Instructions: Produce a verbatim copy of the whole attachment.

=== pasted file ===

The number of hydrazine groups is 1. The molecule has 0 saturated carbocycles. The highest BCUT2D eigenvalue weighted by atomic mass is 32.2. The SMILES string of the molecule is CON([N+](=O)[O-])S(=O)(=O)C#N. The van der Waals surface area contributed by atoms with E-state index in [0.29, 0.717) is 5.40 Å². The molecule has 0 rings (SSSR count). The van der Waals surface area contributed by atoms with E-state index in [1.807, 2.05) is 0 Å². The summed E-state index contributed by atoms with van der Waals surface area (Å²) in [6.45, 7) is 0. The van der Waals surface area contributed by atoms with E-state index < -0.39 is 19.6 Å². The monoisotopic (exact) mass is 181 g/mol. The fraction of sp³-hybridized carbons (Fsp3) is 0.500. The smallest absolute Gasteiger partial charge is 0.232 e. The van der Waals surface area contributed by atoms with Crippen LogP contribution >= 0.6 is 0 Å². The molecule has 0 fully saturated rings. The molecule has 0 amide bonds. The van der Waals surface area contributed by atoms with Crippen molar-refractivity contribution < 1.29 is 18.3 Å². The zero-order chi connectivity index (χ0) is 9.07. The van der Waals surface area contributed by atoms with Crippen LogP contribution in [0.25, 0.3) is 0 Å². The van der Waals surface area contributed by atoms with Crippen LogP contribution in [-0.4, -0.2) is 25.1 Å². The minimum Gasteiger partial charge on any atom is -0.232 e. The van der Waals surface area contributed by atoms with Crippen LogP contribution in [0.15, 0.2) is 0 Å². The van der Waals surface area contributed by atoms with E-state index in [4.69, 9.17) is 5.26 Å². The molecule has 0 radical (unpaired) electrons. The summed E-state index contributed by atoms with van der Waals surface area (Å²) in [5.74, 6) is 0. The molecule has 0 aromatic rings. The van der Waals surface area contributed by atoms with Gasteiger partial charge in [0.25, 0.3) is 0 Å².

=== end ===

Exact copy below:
The number of hydrazine groups is 1. The molecule has 0 saturated carbocycles. The highest BCUT2D eigenvalue weighted by atomic mass is 32.2. The SMILES string of the molecule is CON([N+](=O)[O-])S(=O)(=O)C#N. The van der Waals surface area contributed by atoms with E-state index in [0.29, 0.717) is 5.40 Å². The molecule has 0 rings (SSSR count). The van der Waals surface area contributed by atoms with E-state index in [1.807, 2.05) is 0 Å². The summed E-state index contributed by atoms with van der Waals surface area (Å²) in [6.45, 7) is 0. The van der Waals surface area contributed by atoms with E-state index < -0.39 is 19.6 Å². The monoisotopic (exact) mass is 181 g/mol. The fraction of sp³-hybridized carbons (Fsp3) is 0.500. The smallest absolute Gasteiger partial charge is 0.232 e. The van der Waals surface area contributed by atoms with Crippen LogP contribution >= 0.6 is 0 Å². The molecule has 0 fully saturated rings. The molecule has 0 amide bonds. The van der Waals surface area contributed by atoms with Crippen molar-refractivity contribution < 1.29 is 18.3 Å². The zero-order chi connectivity index (χ0) is 9.07. The van der Waals surface area contributed by atoms with Crippen LogP contribution in [0.25, 0.3) is 0 Å². The van der Waals surface area contributed by atoms with Crippen LogP contribution in [-0.4, -0.2) is 25.1 Å². The minimum Gasteiger partial charge on any atom is -0.232 e. The van der Waals surface area contributed by atoms with Crippen LogP contribution in [0.15, 0.2) is 0 Å². The van der Waals surface area contributed by atoms with E-state index in [4.69, 9.17) is 5.26 Å². The molecule has 0 radical (unpaired) electrons. The summed E-state index contributed by atoms with van der Waals surface area (Å²) in [5.74, 6) is 0. The molecule has 0 aromatic rings. The van der Waals surface area contributed by atoms with Gasteiger partial charge in [0.25, 0.3) is 0 Å².